Instead of prioritizing all of Homebrew’s libraries, it’s safer to take just what we need: DYLD_LIBRARY_PATH=/usr/local/opt/curl/lib. No force link necessary. Tada!

You could also use this technique to provide Homebrew’s OpenSSL to dotnet, instead of manually symlinking the libs as the current installation guide instructs.

The Best Solution

In the future, this won’t be necessary at all, as .NET Core 2.0 won’t rely on OpenSSL on OSX. If you install the 2.0 preview and target e.g. netcoreapp2.0, the problem goes away!

If you’re stuck on 1.x, the Better Solution above offers a feasible workaround that doesn’t require you to ignore your package manager’s warnings and introduce risk to other software on your system. If you’re able, though, now’s a good time to try out .NET Core 2.0. It should be releasing very soon!

Update: since this post was written, .NET Core 2.0 has been released!

  • Dave Ferguson says:

    I was going along this path but was using the Linux environment variables by mistake, thanks for clearing this up! I wanted to point out that if you’re using self signed certificates on a server for development, you may still need this even in .NET Core 2.0.

    Here’s my scenario:

    I’m building a web api that is relying on IdentityServer4 to issue tokens for user authorization. After getting the token server to work, I secured one of my api endpoints (I had to specifically specify the authentication scheme in the Authorize attribute) all was working fine! Until I tried to use my self-signed cert to secure communications (this will change in production of course). The authentication pipeline for the token makes a web request to the token authority. Within that code, a HttpClient object is being created and used. By default, the HttpClient will use libcurl which will not allow self-signed certs even if you have added them to your system keychain. There was a workaround that was added to .NET Core 2.0 for this which was to set your custom callback validator to a specific statically exposed delegate on the HttpClientHandler.

    handler.ServerCertificateCustomValidationCallback = System.Net.Http.HttpClientHandler.DangerousAcceptAnyServerCertificateValidator;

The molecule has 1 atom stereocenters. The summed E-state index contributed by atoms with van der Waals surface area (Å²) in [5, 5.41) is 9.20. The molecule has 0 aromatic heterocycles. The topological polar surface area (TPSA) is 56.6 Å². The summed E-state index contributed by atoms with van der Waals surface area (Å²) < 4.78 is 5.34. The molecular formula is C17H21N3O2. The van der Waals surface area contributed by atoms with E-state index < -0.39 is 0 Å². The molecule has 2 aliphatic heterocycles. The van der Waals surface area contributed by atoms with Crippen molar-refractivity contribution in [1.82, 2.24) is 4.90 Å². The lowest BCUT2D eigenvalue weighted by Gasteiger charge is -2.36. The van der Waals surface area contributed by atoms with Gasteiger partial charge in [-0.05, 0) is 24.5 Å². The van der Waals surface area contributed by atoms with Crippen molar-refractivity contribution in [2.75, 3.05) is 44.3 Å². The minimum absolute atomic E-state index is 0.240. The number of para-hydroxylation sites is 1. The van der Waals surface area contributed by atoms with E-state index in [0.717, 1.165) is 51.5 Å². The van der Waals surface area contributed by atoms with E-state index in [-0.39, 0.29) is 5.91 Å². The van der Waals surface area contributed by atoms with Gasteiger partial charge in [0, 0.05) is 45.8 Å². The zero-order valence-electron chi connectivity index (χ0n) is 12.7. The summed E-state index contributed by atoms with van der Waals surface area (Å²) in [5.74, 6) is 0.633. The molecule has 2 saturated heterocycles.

This does solve the problem if you have access to the HttpClient object and its handler. In my case, that is buried deep in the authentication handler pipeline of .NET Core. Thus, I had to use this workaround.

    Thanks for the great post!

    • John Ruble John Ruble says:

      Thanks for the comment, Dave! I’m glad the post was helpful. How has your experience been with Identity Server 4?

      • Dave Ferguson says:

        So far so good. I’m still trying to figure out the best way to handle non-web interactions with IdentityServer 4. We’ll see how it turns out. My goal is to have my own backend that supports asp.net identity, but also allow users to use FB or other oauth2 compatible sites to login as well.

        I recently had my system crash due to bad memory and now self signed cert is not cooperating the way it was. I wish macOS libraries and utilities would trust the self signed certs the same way it does any other. It just doesn’t want to do that.

  • Maycon says:

    Hi John,

    I’m still having this issue with .NET Core 2.

    Did you manage to solve that on Mac?


    • John Ruble John Ruble says:

      Hi Maycon,

      In hindsight, I was lucky that my specific issue was mitigated with .NET Core 2. Between you and Dave, it’s clear that platform-specific crypto problems remain!

      Hopefully they resolve these in future releases, but in the short term it might be worth looking into using another framework implementation like Mono, or maybe .NET Core in a Linux container.

  • Comments are closed.